This Swirly Folk Song Made With Non-Folky Instruments Is Full Of Beautiful Contradictions And Takes You Through A Carefully-Curated Experience.
Welcome to Song of the Day, where we hip you to all the new local releases you should be caring about. By highlighting one new North Texas-sprung tune every week day, our hope is that you’ll find something new to love about the rich and abundant DFW music scene five days a week.
Jacob Metcalf – “Dizzy”
RIYL: living life in 360 degrees
What else you should know: Dallas-based folkie Jacob Metcalf won’t release his second LP, Monitors, until November, but its first single is out today. “Dizzy” is a lush ear-grabber that reminds this writer of Mike Kinsella’s Owen project, Bright Eyes and Harry Nilsson.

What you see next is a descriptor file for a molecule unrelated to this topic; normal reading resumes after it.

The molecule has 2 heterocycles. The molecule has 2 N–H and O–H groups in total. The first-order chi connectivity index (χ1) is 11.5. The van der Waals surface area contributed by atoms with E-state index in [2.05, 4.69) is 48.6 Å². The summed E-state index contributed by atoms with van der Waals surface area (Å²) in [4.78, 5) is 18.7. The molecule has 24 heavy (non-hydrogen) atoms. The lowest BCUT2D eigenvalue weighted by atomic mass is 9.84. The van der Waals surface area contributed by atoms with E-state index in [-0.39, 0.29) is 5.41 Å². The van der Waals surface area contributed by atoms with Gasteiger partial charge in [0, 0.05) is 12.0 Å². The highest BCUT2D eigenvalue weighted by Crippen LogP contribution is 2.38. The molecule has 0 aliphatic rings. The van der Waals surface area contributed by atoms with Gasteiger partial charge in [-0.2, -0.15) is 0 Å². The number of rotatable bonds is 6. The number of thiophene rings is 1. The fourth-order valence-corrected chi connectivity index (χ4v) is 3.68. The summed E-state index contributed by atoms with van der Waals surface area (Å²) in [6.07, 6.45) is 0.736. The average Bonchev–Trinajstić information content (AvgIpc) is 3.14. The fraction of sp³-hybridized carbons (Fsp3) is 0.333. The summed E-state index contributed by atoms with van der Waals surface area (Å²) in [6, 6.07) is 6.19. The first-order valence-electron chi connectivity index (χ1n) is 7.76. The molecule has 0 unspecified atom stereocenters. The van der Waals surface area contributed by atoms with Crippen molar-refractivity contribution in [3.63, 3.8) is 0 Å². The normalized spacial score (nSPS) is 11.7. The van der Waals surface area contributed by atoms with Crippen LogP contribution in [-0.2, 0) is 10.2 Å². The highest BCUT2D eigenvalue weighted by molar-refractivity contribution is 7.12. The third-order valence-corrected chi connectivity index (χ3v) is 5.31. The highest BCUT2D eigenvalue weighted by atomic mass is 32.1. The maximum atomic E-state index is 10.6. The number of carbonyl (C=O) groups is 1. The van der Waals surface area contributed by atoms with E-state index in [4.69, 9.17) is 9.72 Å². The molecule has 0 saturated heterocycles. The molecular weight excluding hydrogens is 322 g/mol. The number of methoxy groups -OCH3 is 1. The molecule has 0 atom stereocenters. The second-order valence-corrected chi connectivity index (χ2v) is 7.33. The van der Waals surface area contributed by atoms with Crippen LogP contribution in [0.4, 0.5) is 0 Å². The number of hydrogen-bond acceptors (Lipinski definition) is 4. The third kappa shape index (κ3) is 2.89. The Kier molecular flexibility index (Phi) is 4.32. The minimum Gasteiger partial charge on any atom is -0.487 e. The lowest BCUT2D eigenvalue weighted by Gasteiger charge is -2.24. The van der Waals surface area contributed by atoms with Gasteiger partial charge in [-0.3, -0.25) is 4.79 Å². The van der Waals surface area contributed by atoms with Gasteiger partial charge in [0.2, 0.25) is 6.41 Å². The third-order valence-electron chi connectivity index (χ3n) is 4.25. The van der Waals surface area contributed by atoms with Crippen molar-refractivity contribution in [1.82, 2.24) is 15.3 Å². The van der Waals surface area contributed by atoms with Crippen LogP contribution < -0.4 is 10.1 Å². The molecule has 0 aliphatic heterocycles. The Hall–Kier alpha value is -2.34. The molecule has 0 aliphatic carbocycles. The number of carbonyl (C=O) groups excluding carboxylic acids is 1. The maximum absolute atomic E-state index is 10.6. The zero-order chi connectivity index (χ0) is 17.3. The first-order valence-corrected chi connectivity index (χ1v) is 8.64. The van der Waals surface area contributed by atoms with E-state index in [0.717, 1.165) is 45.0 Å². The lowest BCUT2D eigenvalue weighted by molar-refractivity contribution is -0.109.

Metcalf takes his time when crafting his records. The writing and recording of his first LP, Fjord, took 10 years to make happen – and it came out six years ago. Monitors’ release date is a long way away, but this three-minute tune is a satisfactory tide-over.
He noted that the song “was written from the quiet madness of isolation, waking up and looking in the mirror, talking to myself, trying to make sense of the wild ride.” One side of himself wants to destroy everything he has done while the other side wants to keep it all together. This is about dense reflection, as he is not sure which side wins. The word “dizzy” is said many times in the lyrics, lending to the sound of dizzying dynamics.
Tight finger-picking acoustic guitar lines meet with various voices and electronics in verses and choruses. It begs for listening on headphones, as the swells and swirls go in and out of your brain.
This is some great stuff from a folk artist who is not afraid to tinker with non-traditional folk instruments. Electronics and acoustic items have been paired together many times before, but there is something that’s quite fresh about the sound on this recording.
Cover photo by Hilly Holsonback.